Solar Farm Alfreton – right idea, wrong place?

Solar Farm Alfreton
Author’s own map

Amber Valley Borough Council and North East Derbyshire District councils are considering plans submitted by Kronos Solar for the creation of a solar farm on the edge of Alfreton. 

That’s a good thing, right? Well, I’m not so sure.

Let me explain.

Old coalfield town with a public park

Alfreton is one of a north-south belt of coalfield towns stretching down the east side of the Peak District. None of them is wealthy, but a distinguishing feature of Alfreton is the lovely park, bequeathed to the people of the town by the former owners of Alfreton Hall. 

The north side of the park gives beautiful views across the Peak District. The Hall owners clearly appreciated this for they built a ha-ha along the field boundary nearby, a ditch which kept out the farm animals out whilst leaving an uninterrupted view.

The proposed Solar Farm Alfreton would sit adjacent to the north edge of the park. There would be a high deer fence around the perimeter and serried ranks of photovoltaic cells within.

The beauty of the landscape would be destroyed.

Would Solar Farm Alftreton be a local landscape ruined

Most of us can’t access Kinder Scout on a daily basis. We need to walk nearer home. The footpaths north of Alfreton Park are among the best and most scenic in this area. 

When you walk from the urban centre of Alfreton along Church Street and through the graveyard past the church, you reach a stile at the far end. Climbing over, the town immediately disappears, and you drop straight into the heart of the Peak District. 

Here you have a choice. Left takes you through three fields which – if Kronos has its way – will be full of solar panels on both sides (leaving you unable even to see the trees in Alfreton Park). Or you can go downhill from the church where the solar panels will once again swallow you up on both sides. It is a beautiful walk across a long downward sloping field, between the two woods on either side of it.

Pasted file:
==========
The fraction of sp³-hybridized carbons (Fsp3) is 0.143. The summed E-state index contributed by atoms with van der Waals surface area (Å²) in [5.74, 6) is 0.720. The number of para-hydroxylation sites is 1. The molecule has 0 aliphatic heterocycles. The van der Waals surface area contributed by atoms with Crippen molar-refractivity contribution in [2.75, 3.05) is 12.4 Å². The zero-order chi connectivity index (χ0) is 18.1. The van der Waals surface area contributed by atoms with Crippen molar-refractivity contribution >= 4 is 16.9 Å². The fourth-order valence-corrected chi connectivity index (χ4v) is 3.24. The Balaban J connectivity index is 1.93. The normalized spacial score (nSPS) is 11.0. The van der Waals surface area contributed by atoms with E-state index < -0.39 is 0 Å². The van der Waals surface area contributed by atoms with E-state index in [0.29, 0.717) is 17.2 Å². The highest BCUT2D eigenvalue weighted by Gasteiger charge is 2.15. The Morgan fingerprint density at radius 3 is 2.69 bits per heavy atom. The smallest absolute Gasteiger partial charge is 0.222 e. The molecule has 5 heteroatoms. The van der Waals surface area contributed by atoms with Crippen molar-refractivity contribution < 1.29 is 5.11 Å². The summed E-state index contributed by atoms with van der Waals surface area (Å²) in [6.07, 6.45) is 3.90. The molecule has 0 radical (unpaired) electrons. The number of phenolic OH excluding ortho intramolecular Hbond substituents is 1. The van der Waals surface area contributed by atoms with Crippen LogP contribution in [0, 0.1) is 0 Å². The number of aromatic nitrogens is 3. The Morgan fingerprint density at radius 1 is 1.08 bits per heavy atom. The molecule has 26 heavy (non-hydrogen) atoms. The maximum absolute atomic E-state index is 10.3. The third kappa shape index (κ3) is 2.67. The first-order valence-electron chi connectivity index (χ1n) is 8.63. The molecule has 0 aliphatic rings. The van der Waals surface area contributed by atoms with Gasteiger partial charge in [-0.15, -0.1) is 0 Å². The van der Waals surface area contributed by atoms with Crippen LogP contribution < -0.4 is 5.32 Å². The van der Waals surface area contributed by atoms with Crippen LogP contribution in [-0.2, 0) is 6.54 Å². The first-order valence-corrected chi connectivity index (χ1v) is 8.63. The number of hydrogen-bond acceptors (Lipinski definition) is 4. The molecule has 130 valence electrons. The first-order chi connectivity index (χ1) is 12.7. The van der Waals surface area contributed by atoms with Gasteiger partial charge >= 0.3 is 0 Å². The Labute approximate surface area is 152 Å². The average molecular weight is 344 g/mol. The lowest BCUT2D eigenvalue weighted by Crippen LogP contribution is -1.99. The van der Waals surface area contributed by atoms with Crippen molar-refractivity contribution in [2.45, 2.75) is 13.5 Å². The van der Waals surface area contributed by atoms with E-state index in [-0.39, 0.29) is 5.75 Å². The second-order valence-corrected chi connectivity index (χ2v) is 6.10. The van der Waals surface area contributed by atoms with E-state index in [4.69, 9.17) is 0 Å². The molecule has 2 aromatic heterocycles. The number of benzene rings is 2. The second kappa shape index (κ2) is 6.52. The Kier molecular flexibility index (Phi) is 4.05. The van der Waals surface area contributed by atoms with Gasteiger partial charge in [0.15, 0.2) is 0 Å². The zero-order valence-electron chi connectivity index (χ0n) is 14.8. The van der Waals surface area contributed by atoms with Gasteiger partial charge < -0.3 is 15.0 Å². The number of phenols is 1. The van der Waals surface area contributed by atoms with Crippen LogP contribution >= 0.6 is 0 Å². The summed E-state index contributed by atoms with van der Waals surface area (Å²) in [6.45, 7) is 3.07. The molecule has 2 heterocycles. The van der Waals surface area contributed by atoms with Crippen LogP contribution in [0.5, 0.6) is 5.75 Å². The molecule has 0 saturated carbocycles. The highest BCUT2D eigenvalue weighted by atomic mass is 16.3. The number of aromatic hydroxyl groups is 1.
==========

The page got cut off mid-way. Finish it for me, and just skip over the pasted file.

Eventually, you thankfully reach the southern fringe of the golf course and are able to turn west and escape the clutches of the panels, walking down across the golf course and up again until you reach the road to Belper at Toadhole Furnace.

Despite the claims by Kronos for economies of scale and its ‘assiduous landscaping study’, the proposed Solar Farm Alfreton site is very prominent from a considerable distance away. This can be seen in their photograph, taken some distance north-east on the B6013, which they include in their online presentation. The solar farm fields are coloured grey to simulate the solar panels. There are a lot of them, clearly visible!


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Solar energy is good but it must be done carefully

I am in favour of renewable energy. I’m even in favour of solar panels in the right places. 

Climate change is affecting agricultural production world-wide, and Britain is not immune. But this large Alfreton solar project will reduce agricultural land in Britain for 40 years (Kronos’ equipment life-time prediction) at a time when the need for Britain to grow more food has never been more apparent. At about 300 acres, the Alfreton site is excessively large.

Kronos says that the site has been classed as sub-grade 3b and 4 agricultural land and sub-optimal for food production. But while the area is unlikely to match the output of grade 1 places like the Fens (7% of Britain’s agricultural production), the peat soils of the Fens are degrading and thinning and we cannot count on them for much food production in the long term, according to a report for Natural England. The proposed Solar Farm Alfreton site, however, includes arable land growing cereals and oilseed rape, as well as mowing grass as a crop (we can’t eat it directly, but our cows do). It should be conserved. 

Kronos also says that after 40 years their site can be returned to its original, agricultural state. It is much more likely that it will be then regarded as a brownfield site, available for non-agricultural purposes. The original farmers will, in any case, have moved on. 

In view of deepening global food insecurity due to climate change it is sensible to keep our options open. It is less sensible to cover productive land with large scale solar sites. 

There are other options. Alfreton has not, for example, exhausted its supply of building roofs for solar panels.

Perhaps that would be a better place to start?

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